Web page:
In April 2016 the Additional Dwelling Supplement was introduced in Scotland. This means that buyers who already own another property have to pay additional tax of 3% on the purchase of the new property unless they are replacing their main residence.
The principle is simple – the Government wants those buying properties for investment purposes to pay a higher rate of tax than those who are buying a property to live in themselves. The theory is that this is of particular benefit to first-time buyers as they will have to foot a lower tax bill than investors who may be competing with them for the same property.
In practice however, the rules are anything but simple and depending on your circumstances, you might find yourself facing an unexpectedly large bill.
Here’s a look at some of the most common scenarios to help you see whether you are likely to be affected.
1. I will be buying my new home before I complete the sale of my current home. Will I have to pay ADS? Yes, as when the purchase of your new home completes, you will own two properties.
There is some good news though. As long as the sale of your existing home takes place within 18 months of your new purchase, you will be able to submit a claim for repayment of the ADS. Your solicitor will be able to help you with submitting this claim.
2. I own one property which I rent out, but it is worth less than £40,000. Will I have to pay ADS when I buy a new home? No. Properties valued at less than £40,000 aren’t considered for the purposes of ADS. Equally, if the new home you buy costs less than £40,000 no ADS is due.
3. I am looking to buy a property in Scotland and I own another property overseas which I plan to keep and rent out. Will I have to pay ADS on the property that I buy in Scotland? Yes. It doesn’t matter what country the other property is in, if it is worth more than £40,000 you will have to pay ADS on your new home as, when you buy it, you will own two properties.
4. I am living with relatives, but I own a flat which I am currently renting out and plan to keep. I am now looking to buy my own property to live in as my main residence, will I have to pay ADS on this? Yes. Because you will own two properties when the purchase of your new home completes and you are not selling a main residence, you will need to pay the additional tax.
5. I own a flat that I rent out and a house that I live in as my main residence. I am now planning to sell the house and buy a new property to live in as my main residence. Will I need to pay ADS? No. As you will be replacing your main residence in this scenario you would not be subject to the additional tax.
6. I currently own no properties and I’m now planning to buy my first home and rent it out. Do I need to pay the additional 3% tax? It depends. If you are buying the property purely for the purpose of renting it out, you will pay ADS. If, however, you have an intention at some point in the future of living in the property as your main residence then you would not pay ADS.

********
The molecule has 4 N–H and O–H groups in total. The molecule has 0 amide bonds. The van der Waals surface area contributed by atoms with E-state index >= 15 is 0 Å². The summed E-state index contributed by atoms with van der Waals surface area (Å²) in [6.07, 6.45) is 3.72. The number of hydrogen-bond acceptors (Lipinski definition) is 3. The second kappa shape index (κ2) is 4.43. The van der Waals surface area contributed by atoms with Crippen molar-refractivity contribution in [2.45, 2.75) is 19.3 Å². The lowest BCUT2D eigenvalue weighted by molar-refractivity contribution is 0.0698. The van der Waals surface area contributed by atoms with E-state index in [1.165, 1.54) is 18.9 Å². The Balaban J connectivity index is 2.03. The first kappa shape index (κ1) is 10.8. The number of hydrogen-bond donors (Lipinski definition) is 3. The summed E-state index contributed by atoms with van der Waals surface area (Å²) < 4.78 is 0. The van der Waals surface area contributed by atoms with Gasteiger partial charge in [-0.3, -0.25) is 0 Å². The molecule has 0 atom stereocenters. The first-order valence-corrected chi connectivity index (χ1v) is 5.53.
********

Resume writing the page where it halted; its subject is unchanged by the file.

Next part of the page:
7. I am buying a home that will require a lot of work done to it. I will need to spend six months renovating the new property, then I will be able to move into it and sell my existing home. Will I have to pay the ADS? Yes. The date that matters here is the date on which the purchase completes, not the date that you move into the new home. On that date you will own two homes and will have to pay the Additional Dwelling Supplement.
As long as you sell your existing home within 18 months of buying the new property, you will be able to submit a claim for repayment of the ADS though.
8. I own a business and we are planning to purchase a property for a key member of staff to live in. It will be the only property that the business owns. Will we need to pay ADS? Yes. All purchases of residential property by a company are subject to the ADS.
9. I am buying a property with my partner. She is the sole owner of another property which she plans to keep and use as a buy-to-let. I don’t own any properties, so will I still have to pay the ADS? Yes. If you are buying a house jointly, each party involved in the purchase is considered as being the buyer of the property. The ‘buyer’ here is you and your partner and between you, you will own two properties on the date of purchase.
10. I own my own home and I’m gifting money to my son to help him buy his first property. Does this mean that we will have to pay the ADS? As long as your son will be the sole owner of the new property then you will not be subject to the additional tax.
If you are buying the flat jointly with your son and your name will also be on the title deeds, then the purchase would be subject to ADS.
11. My wife is the sole owner of the property we currently live in as our main residence. I am the sole owner of another property which we currently rent out. We are planning to sell our main residence and jointly buy a new home to live in. Do we have to pay the ADS? Not any more. As long as the contract was entered into on or after 20 May 2017 and the transaction completes after 30 June 2017, ADS is no longer applied in this scenario.
If you have a question about property tax, or any other aspect of buying or selling a home, get in touch with Warners today on 0131 667 0232 or by emailing firstname.lastname@example.org and one of our expert team will be delighted to help.